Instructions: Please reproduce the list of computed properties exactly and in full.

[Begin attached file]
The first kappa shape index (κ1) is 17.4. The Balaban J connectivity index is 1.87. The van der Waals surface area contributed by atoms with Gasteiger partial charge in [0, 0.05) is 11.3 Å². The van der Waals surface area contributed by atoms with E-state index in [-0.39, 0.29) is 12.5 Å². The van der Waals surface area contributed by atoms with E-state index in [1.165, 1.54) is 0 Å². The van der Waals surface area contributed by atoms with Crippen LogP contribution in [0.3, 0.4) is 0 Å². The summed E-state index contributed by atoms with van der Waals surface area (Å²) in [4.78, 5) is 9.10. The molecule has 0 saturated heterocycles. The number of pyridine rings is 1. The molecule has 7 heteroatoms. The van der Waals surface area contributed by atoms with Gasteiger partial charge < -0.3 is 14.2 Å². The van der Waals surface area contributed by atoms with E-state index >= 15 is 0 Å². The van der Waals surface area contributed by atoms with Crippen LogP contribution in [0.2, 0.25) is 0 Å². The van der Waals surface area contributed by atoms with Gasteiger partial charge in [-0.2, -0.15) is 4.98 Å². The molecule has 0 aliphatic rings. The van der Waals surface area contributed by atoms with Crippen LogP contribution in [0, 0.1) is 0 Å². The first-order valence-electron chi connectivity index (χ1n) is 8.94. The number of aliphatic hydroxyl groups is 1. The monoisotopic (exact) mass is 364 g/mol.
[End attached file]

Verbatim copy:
The first kappa shape index (κ1) is 17.4. The Balaban J connectivity index is 1.87. The van der Waals surface area contributed by atoms with Gasteiger partial charge in [0, 0.05) is 11.3 Å². The van der Waals surface area contributed by atoms with E-state index in [-0.39, 0.29) is 12.5 Å². The van der Waals surface area contributed by atoms with E-state index in [1.165, 1.54) is 0 Å². The van der Waals surface area contributed by atoms with Crippen LogP contribution in [0.3, 0.4) is 0 Å². The summed E-state index contributed by atoms with van der Waals surface area (Å²) in [4.78, 5) is 9.10. The molecule has 0 saturated heterocycles. The number of pyridine rings is 1. The molecule has 7 heteroatoms. The van der Waals surface area contributed by atoms with Gasteiger partial charge < -0.3 is 14.2 Å². The van der Waals surface area contributed by atoms with E-state index >= 15 is 0 Å². The van der Waals surface area contributed by atoms with Crippen LogP contribution in [0.2, 0.25) is 0 Å². The van der Waals surface area contributed by atoms with Gasteiger partial charge in [-0.2, -0.15) is 4.98 Å². The molecule has 0 aliphatic rings. The van der Waals surface area contributed by atoms with Crippen LogP contribution in [0, 0.1) is 0 Å². The first-order valence-electron chi connectivity index (χ1n) is 8.94. The number of aliphatic hydroxyl groups is 1. The monoisotopic (exact) mass is 364 g/mol.